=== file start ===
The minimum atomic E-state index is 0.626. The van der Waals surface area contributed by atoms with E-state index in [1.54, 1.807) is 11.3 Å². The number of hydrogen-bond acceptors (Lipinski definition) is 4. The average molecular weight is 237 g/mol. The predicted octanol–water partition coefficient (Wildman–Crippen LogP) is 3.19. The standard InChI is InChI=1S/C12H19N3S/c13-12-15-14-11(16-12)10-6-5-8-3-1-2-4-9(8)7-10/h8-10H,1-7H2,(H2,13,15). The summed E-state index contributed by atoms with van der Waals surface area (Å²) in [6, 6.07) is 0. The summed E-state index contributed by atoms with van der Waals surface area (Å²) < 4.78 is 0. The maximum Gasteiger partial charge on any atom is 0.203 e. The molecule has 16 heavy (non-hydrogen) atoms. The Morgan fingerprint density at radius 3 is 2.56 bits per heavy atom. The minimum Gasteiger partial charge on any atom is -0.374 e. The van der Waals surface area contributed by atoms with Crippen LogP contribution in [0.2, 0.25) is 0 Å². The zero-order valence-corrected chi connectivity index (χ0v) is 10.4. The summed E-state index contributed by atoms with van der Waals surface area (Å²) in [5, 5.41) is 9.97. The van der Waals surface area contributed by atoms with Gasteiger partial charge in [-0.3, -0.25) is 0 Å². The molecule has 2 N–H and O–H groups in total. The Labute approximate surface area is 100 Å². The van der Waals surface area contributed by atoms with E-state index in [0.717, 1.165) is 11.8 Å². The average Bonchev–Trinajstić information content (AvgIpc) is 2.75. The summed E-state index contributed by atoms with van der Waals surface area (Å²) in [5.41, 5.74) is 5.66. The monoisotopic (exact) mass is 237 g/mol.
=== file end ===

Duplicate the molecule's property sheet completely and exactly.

The minimum atomic E-state index is 0.626. The van der Waals surface area contributed by atoms with E-state index in [1.54, 1.807) is 11.3 Å². The number of hydrogen-bond acceptors (Lipinski definition) is 4. The average molecular weight is 237 g/mol. The predicted octanol–water partition coefficient (Wildman–Crippen LogP) is 3.19. The standard InChI is InChI=1S/C12H19N3S/c13-12-15-14-11(16-12)10-6-5-8-3-1-2-4-9(8)7-10/h8-10H,1-7H2,(H2,13,15). The summed E-state index contributed by atoms with van der Waals surface area (Å²) in [6, 6.07) is 0. The summed E-state index contributed by atoms with van der Waals surface area (Å²) < 4.78 is 0. The maximum Gasteiger partial charge on any atom is 0.203 e. The molecule has 16 heavy (non-hydrogen) atoms. The Morgan fingerprint density at radius 3 is 2.56 bits per heavy atom. The minimum Gasteiger partial charge on any atom is -0.374 e. The van der Waals surface area contributed by atoms with Crippen LogP contribution in [0.2, 0.25) is 0 Å². The zero-order valence-corrected chi connectivity index (χ0v) is 10.4. The summed E-state index contributed by atoms with van der Waals surface area (Å²) in [5, 5.41) is 9.97. The van der Waals surface area contributed by atoms with Gasteiger partial charge in [-0.3, -0.25) is 0 Å². The molecule has 2 N–H and O–H groups in total. The Labute approximate surface area is 100 Å². The van der Waals surface area contributed by atoms with E-state index in [0.717, 1.165) is 11.8 Å². The average Bonchev–Trinajstić information content (AvgIpc) is 2.75. The summed E-state index contributed by atoms with van der Waals surface area (Å²) in [5.41, 5.74) is 5.66. The monoisotopic (exact) mass is 237 g/mol.